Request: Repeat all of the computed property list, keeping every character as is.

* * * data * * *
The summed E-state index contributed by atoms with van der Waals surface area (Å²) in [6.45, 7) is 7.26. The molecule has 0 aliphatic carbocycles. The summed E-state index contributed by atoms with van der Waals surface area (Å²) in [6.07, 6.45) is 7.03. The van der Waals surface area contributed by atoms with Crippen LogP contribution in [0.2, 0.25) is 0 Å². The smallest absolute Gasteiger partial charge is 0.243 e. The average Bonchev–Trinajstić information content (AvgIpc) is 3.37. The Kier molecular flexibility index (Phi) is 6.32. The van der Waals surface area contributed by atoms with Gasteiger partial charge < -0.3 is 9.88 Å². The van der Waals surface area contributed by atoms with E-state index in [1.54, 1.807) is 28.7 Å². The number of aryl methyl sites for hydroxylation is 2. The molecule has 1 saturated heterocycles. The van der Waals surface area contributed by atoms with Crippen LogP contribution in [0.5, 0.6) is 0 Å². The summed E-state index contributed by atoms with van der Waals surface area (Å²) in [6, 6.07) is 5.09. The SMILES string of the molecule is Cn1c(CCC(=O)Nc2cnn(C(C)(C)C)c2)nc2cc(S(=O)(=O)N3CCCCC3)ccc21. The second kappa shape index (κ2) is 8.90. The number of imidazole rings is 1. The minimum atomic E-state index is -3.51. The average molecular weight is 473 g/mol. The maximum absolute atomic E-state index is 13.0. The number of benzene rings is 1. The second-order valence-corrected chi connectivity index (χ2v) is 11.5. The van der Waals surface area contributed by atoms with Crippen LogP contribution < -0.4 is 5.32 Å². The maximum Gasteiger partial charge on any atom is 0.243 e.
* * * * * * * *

The summed E-state index contributed by atoms with van der Waals surface area (Å²) in [6.45, 7) is 7.26. The molecule has 0 aliphatic carbocycles. The summed E-state index contributed by atoms with van der Waals surface area (Å²) in [6.07, 6.45) is 7.03. The van der Waals surface area contributed by atoms with Crippen LogP contribution in [0.2, 0.25) is 0 Å². The smallest absolute Gasteiger partial charge is 0.243 e. The average Bonchev–Trinajstić information content (AvgIpc) is 3.37. The Kier molecular flexibility index (Phi) is 6.32. The van der Waals surface area contributed by atoms with Gasteiger partial charge < -0.3 is 9.88 Å². The van der Waals surface area contributed by atoms with E-state index in [1.54, 1.807) is 28.7 Å². The number of aryl methyl sites for hydroxylation is 2. The molecule has 1 saturated heterocycles. The van der Waals surface area contributed by atoms with Crippen LogP contribution in [0.5, 0.6) is 0 Å². The summed E-state index contributed by atoms with van der Waals surface area (Å²) in [6, 6.07) is 5.09. The SMILES string of the molecule is Cn1c(CCC(=O)Nc2cnn(C(C)(C)C)c2)nc2cc(S(=O)(=O)N3CCCCC3)ccc21. The second kappa shape index (κ2) is 8.90. The number of imidazole rings is 1. The minimum atomic E-state index is -3.51. The average molecular weight is 473 g/mol. The maximum absolute atomic E-state index is 13.0. The number of benzene rings is 1. The second-order valence-corrected chi connectivity index (χ2v) is 11.5. The van der Waals surface area contributed by atoms with Crippen LogP contribution < -0.4 is 5.32 Å². The maximum Gasteiger partial charge on any atom is 0.243 e.